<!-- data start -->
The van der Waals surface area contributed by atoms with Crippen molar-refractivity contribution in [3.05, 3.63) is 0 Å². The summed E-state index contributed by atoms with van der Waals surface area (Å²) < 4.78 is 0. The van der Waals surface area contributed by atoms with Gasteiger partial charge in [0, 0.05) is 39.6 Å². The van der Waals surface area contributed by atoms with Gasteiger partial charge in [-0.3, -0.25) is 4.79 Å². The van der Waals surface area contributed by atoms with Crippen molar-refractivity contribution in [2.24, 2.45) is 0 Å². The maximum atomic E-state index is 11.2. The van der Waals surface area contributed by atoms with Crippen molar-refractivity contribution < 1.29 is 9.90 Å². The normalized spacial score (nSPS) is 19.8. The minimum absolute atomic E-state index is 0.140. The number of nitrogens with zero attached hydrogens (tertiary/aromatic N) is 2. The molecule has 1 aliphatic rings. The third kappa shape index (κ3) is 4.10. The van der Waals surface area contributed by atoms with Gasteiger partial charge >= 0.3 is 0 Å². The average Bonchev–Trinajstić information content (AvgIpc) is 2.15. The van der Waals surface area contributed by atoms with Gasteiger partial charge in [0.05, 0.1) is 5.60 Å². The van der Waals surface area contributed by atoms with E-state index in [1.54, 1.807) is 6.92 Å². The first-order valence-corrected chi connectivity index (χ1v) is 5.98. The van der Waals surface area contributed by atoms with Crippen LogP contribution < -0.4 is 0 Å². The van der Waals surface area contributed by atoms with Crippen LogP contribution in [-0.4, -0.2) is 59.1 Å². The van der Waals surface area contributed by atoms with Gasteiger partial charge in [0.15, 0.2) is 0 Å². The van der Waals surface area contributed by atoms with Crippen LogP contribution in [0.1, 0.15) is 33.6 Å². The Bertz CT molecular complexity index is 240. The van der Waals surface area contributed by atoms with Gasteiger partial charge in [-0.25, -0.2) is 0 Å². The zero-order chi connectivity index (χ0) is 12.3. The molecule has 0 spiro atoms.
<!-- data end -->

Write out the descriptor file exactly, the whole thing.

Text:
The van der Waals surface area contributed by atoms with Crippen molar-refractivity contribution in [3.05, 3.63) is 0 Å². The summed E-state index contributed by atoms with van der Waals surface area (Å²) < 4.78 is 0. The van der Waals surface area contributed by atoms with Gasteiger partial charge in [0, 0.05) is 39.6 Å². The van der Waals surface area contributed by atoms with Gasteiger partial charge in [-0.3, -0.25) is 4.79 Å². The van der Waals surface area contributed by atoms with Crippen molar-refractivity contribution in [2.24, 2.45) is 0 Å². The maximum atomic E-state index is 11.2. The van der Waals surface area contributed by atoms with Crippen molar-refractivity contribution < 1.29 is 9.90 Å². The normalized spacial score (nSPS) is 19.8. The minimum absolute atomic E-state index is 0.140. The number of nitrogens with zero attached hydrogens (tertiary/aromatic N) is 2. The molecule has 1 aliphatic rings. The third kappa shape index (κ3) is 4.10. The van der Waals surface area contributed by atoms with Gasteiger partial charge >= 0.3 is 0 Å². The average Bonchev–Trinajstić information content (AvgIpc) is 2.15. The van der Waals surface area contributed by atoms with Gasteiger partial charge in [0.05, 0.1) is 5.60 Å². The van der Waals surface area contributed by atoms with E-state index in [1.54, 1.807) is 6.92 Å². The first-order valence-corrected chi connectivity index (χ1v) is 5.98. The van der Waals surface area contributed by atoms with Crippen LogP contribution < -0.4 is 0 Å². The van der Waals surface area contributed by atoms with Crippen LogP contribution in [-0.4, -0.2) is 59.1 Å². The van der Waals surface area contributed by atoms with Gasteiger partial charge in [0.15, 0.2) is 0 Å². The van der Waals surface area contributed by atoms with Crippen LogP contribution in [0.1, 0.15) is 33.6 Å². The Bertz CT molecular complexity index is 240. The van der Waals surface area contributed by atoms with Gasteiger partial charge in [-0.25, -0.2) is 0 Å². The zero-order chi connectivity index (χ0) is 12.3. The molecule has 0 spiro atoms.